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  • Writer's pictureAbel Aguilar

How does the shortage of components affect the Hardware development process?

Hello and welcome back to The Hardware’s Corner.

On today’s blog, we’ll be discussing a major topic regarding one of the stakeholders we’ve already reviewed in the past entry to the blog.

As you may remember part of our design process, we need to make an assembly of our PCB to test, validate, or deploy to the market. We’re currently facing a major issue worldwide with the Chip Shortage, for that reason, we’re going to talk about the issue, how it happened, what’s going on, and how this affects one of our stakeholders.

To start we need to state how it all started. When it comes to the shortage there are a handful of reasons but there are 2 main possible actors.

The first one, and the biggest one, is the current state of a global pandemic (Due to COVID-19) making it hard for manufacturing houses to supply the demand for semiconductors.

As well as the drought that occurred in Taiwan made one of the biggest semiconductor manufacturers, TSMC, hold back the supply. This is a barebone and in a nutshell sequence of actions that created an avalanche effect which resulted in the lack of the main component for manufacturing technology bringing back the speed of development of a multitude of industries.

The current state has made the development industries take risky maneuvers to keep up with the demand. For example, instead of importing the required BOM for a specific project, some companies have found it easier to mass import development kits and desolder the components needed for the BOM of the project to progress. The automotive industry is the one taking the biggest blow since a lot of manufacturing houses had to close in response to the lack of components.

But, what about the smaller development houses? What about the start-ups? How are they holding up to the current drought of integrated circuits?

Even though it has been more noticeable for the consumer because of the lack of production in the automotive, video game, and PC industries. The start-up sector also took a big hit. With fewer materials to work with some development, houses had to halt operation or had to reduce the speed with which they can make prototypes.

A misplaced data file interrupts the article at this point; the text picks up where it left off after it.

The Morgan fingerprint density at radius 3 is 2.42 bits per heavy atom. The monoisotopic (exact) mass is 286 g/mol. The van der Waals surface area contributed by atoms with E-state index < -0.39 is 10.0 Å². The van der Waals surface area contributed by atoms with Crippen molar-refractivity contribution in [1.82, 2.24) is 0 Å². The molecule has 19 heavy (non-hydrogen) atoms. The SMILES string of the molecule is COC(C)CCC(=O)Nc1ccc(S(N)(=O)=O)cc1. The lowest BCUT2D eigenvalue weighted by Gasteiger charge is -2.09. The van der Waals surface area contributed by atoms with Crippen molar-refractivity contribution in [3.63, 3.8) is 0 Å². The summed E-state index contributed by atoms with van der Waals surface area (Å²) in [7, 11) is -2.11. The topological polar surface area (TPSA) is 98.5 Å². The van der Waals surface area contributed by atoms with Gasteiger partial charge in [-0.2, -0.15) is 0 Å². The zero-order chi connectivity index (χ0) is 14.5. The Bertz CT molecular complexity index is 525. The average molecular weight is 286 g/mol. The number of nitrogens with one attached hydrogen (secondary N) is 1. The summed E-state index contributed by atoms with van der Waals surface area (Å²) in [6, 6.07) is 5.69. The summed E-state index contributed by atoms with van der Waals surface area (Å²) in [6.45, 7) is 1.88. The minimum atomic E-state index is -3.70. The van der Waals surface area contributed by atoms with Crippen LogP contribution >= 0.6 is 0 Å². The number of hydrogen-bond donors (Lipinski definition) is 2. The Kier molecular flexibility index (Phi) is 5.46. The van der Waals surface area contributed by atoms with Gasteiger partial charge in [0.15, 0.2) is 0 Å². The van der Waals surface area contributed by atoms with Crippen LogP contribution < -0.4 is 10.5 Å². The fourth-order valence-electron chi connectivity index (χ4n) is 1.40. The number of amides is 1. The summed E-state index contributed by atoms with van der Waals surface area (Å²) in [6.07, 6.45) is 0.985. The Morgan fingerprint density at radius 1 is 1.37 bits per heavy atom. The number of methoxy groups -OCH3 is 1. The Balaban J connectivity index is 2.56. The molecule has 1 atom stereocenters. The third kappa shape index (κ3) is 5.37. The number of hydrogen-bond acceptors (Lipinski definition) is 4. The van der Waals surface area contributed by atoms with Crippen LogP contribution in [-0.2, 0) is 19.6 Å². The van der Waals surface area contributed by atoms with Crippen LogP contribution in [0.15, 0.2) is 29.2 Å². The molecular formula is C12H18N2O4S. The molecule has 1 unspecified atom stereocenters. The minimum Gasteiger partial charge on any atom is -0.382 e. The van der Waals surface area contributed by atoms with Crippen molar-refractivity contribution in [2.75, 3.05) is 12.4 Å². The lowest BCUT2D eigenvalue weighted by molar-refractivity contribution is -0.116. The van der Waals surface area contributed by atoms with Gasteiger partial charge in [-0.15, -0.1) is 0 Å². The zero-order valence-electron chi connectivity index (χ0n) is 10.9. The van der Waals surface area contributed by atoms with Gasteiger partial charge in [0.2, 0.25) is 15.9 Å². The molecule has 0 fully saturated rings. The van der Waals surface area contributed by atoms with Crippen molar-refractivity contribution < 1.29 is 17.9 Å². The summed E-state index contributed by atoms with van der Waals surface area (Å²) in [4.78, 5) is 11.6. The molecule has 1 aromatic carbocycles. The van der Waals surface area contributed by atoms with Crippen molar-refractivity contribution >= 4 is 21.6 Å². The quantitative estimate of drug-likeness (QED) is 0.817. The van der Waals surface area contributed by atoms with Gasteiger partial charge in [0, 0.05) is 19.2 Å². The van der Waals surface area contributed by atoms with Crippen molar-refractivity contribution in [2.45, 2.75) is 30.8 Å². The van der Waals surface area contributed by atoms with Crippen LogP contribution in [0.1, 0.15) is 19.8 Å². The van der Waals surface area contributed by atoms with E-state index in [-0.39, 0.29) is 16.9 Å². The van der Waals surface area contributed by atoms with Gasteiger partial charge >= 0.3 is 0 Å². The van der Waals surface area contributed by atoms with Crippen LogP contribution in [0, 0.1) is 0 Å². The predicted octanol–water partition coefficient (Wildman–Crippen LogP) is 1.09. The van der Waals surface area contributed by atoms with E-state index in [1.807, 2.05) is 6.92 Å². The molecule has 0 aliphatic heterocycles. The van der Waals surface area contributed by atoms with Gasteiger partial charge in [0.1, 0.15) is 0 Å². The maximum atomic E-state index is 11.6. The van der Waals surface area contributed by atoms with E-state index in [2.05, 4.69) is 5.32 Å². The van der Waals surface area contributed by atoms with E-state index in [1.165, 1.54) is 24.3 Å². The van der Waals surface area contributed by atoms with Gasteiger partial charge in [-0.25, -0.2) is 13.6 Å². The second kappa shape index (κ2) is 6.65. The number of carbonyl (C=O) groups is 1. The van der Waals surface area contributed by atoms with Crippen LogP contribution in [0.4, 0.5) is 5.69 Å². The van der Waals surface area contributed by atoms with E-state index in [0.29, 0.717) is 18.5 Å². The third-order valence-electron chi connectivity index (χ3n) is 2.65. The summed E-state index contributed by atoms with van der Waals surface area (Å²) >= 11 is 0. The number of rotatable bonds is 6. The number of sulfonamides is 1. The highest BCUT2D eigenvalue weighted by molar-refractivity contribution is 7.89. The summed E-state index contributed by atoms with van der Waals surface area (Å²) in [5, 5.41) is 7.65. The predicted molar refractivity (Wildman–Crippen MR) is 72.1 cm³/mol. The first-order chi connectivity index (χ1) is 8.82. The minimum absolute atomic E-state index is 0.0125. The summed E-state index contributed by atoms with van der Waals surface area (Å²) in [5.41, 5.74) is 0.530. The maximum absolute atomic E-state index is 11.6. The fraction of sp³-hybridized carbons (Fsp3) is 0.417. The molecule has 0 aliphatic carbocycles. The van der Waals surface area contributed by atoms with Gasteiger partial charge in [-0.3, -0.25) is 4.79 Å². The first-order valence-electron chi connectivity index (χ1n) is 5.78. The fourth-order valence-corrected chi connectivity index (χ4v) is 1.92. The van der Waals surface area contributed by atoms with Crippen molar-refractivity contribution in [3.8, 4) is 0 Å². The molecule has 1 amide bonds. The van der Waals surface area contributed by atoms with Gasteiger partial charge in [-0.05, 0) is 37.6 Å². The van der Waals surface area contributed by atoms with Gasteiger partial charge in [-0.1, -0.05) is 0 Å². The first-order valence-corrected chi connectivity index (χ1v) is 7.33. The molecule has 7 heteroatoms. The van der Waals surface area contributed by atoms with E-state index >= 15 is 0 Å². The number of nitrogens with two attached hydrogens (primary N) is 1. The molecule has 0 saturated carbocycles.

Sometimes this is a result of having fewer communication channels through which to get the required materials for testing, for assembly, or to respond to the incapability of working on site.

Let’s talk specifics. As we spoke in our last post one of our stakeholders comes with assembly. The task requires not only the manufactured bare PCB but the components required for it to work. This stakeholder is a key actor in the development cycle of a project.

A start-up is constantly working on the continuous improvement of its assets. Depending on how often the company needs to cycle a project the current outage may halt progress completely. The lack of an assembled PCB lowers the capacity of the start-up to test and validate modules, as well as lower their capability to research new technologies applicable to their design, this means another of our stakeholders is in trouble (Testing engineer). And not only due to the lack of assembled PCB, as stated before some machinery required for testing can only be used on-site and the current pandemic lowered, or completely stop, the capability of employees to work inside the company. Untested PCB can’t be validated and in a lot of regulatory processes, and unvalidated products can’t be deployed therefore putting the startup in a tough position. And we could go through each stakeholder and find an issue resulting from the lack of materials. From not having a laptop to work remotely from, to not having the raw materials to develop their MVP (Minimum Value Product).

But even though the current situation has some companies on their toes, it doesn’t mean the end of the world. The current industry is finding creative ways to circumvent the current situation. For example, changing the scope of the project from a Hardware perspective to a more barebone approach using 3DCAD software for a more mechanical proof of concept. As well as, trying to improve the current tools through the aid of software development teams who took this as a time to create better ways for people working remotely to do their jobs to full capacity, maybe that one new button they added to the UI may not look much but it probably made somebody else’s work easier. And with the slow but steady recovery of the different sectors of integrated circuits manufacturing. And this has been seen as an opportunity for growth for some countries. Taking this as a call into action on improving their component’s manufacturing industries. Who knows maybe in a couple of years we may see 4 or 5 new major integrated circuits manufacturers?

And with that let’s sign out with a high note, we’re all trying our best in a world where things are hard but that has never stopped us, the young entrepreneurs from putting our work out there, and from here on out we’ll just improve.

Let’s hope for a greater 2022 for all of us and don’t forget to keep creating, keep inventing, keep designing!

Until the next post!

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